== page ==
What does Luke 3:8 mean?
ESV: Bear fruits in keeping with repentance. And do not begin to say to yourselves, ‘We have Abraham as our father.’ For I tell you, God is able from these stones to raise up children for Abraham.
NIV: Produce fruit in keeping with repentance. And do not begin to say to yourselves, 'We have Abraham as our father.' For I tell you that out of these stones God can raise up children for Abraham.
NASB: Therefore produce fruits that are consistent with repentance, and do not start saying to yourselves, ‘We have Abraham as our father,’ for I say to you that from these stones God is able to raise up children for Abraham.
CSB: Therefore produce fruit consistent with repentance. And don't start saying to yourselves, 'We have Abraham as our father,' for I tell you that God is able to raise up children for Abraham from these stones.
NLT: Prove by the way you live that you have repented of your sins and turned to God. Don’t just say to each other, ‘We’re safe, for we are descendants of Abraham.’ That means nothing, for I tell you, God can create children of Abraham from these very stones.
KJV: Bring forth therefore fruits worthy of repentance, and begin not to say within yourselves, We have Abraham to our father: for I say unto you, That God is able of these stones to raise up children unto Abraham.
It's sometimes said that Christianity is a relationship, not a religion. That's oversimplified, but it raises the important difference between trying to earn one's salvation versus having a sincere interest in God. John the Baptist is not shy about calling out those who come to hear his preaching (Luke 3:7). Those who think the ritual of baptism can save them from God's judgment are desperately wrong. Rather, what people need is an attitude of humility and submission to God, demonstrated by repentance. Legitimate baptism is a public profession of someone who has chosen to turn from their sin. John encourages his audience to live in ways demonstrating sincere faith (Luke 3:10–14).
John also addresses the myth that merely being Jewish is enough to obtain God's favor. Or, that God's judgment was reserved for Gentiles alone. This is a topic Jesus would also address (John 8:39–40). The main purpose of John the Baptist's ministry is preparing people to understand the role of Messiah (Luke 3:4–6). Reminding them of the reality of sin, and the need for a right relationship with God, is key to that message.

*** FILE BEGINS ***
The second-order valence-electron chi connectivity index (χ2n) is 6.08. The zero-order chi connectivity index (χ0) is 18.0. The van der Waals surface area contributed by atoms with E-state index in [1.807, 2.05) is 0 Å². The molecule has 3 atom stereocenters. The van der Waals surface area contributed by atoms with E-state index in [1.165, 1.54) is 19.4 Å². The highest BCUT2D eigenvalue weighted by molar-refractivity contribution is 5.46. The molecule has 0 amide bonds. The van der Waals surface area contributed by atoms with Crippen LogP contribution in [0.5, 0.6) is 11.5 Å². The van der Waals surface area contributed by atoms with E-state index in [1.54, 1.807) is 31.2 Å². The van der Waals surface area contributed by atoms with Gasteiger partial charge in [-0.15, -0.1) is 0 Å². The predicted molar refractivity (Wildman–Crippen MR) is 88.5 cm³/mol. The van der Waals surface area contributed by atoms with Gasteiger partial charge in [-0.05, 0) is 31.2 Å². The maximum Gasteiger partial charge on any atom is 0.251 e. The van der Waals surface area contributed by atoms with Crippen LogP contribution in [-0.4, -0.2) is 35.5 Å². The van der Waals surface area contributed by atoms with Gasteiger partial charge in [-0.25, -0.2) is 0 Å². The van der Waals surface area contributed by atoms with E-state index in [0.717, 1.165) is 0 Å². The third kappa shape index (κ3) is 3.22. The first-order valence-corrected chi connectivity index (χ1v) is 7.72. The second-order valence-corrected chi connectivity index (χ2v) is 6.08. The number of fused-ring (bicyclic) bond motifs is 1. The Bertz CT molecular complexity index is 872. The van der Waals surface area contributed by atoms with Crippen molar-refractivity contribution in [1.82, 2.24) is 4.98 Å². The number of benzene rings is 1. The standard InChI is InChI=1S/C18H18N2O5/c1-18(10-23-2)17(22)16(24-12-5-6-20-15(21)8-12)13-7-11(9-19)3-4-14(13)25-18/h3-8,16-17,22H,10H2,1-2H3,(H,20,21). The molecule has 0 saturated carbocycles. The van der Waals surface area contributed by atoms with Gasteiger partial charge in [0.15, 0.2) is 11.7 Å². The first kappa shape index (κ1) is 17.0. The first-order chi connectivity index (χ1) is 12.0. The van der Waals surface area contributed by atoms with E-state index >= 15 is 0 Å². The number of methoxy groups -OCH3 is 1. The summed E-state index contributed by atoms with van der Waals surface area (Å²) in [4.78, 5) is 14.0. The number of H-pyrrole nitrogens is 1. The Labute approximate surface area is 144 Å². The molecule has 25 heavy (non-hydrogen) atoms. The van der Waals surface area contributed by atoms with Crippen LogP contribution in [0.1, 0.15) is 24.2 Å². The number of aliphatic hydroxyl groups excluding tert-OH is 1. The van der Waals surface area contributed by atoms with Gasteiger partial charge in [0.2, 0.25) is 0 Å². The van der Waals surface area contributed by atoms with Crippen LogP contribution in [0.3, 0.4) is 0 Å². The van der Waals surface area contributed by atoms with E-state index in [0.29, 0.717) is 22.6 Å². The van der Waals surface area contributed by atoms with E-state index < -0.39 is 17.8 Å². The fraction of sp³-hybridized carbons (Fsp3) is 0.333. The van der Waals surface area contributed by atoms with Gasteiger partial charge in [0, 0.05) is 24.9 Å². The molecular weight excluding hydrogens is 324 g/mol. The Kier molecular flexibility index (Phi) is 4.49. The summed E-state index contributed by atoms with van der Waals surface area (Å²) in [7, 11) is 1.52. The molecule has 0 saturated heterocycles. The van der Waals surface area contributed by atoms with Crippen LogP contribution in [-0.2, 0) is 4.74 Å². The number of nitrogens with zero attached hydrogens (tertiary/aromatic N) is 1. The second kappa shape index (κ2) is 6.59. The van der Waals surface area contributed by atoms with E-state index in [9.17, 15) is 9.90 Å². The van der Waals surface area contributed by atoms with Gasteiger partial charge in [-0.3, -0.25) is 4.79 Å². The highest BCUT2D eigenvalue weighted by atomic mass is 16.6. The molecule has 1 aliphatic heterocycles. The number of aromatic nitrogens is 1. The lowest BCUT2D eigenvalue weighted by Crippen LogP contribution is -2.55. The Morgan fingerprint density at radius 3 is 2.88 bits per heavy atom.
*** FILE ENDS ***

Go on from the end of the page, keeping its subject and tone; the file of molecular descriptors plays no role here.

Luke 3:7–22 is a relatively brief explanation of John the Baptist's ministry. John's preaching calls on people to repent and turn from their sins. At the same time, he is careful to declare that he is not Christ—John is only a herald of the Messiah. Luke's account quickly summarizes this message, John's conflict with Herod the Tetrarch, and the baptism of Jesus. Parallel accounts are found in Matthew 3, Mark 1:1–11, and John 1:19–34.
The early part of Luke's gospel shifts back and forth between the histories of Jesus and John the Baptist. Chapter 3 starts with historical and prophetic context about John. It then depicts some of John's interactions with local religious leaders. Luke gives only a brief description of Jesus' baptism. He also touches on John's criticism of Herod the Tetrarch, which would eventually result in John's execution (Matthew 14:10–12). The chapter ends with a genealogy of Christ.
Chapters 1 and 2 provided early history for both John the Baptist and Jesus. Chapter 3 establishes John's preaching ministry and its connection to Jesus Christ. The chapter ends with a genealogy which some believe runs through Mary's side of the family. Chapter 4 transitions from Jesus' baptism into His public ministry, by describing His fasting in the wilderness and temptation by Satan.
Luke was a traveling companion of Paul (Acts 16:10) and a physician (Colossians 4:14). Unlike Matthew, Mark, and John, Luke writes his gospel as an historian, rather than as a first-hand eyewitness. His extensive writings also include the book of Acts (Acts 1:1–3). These are deliberately organized, carefully researched accounts of those events. The gospel of Luke focuses on the earthly ministry of Jesus Christ. Luke's Gentile perspective presents Christ as a Savior for all people, offering both forgiveness and direction to those who follow Him.
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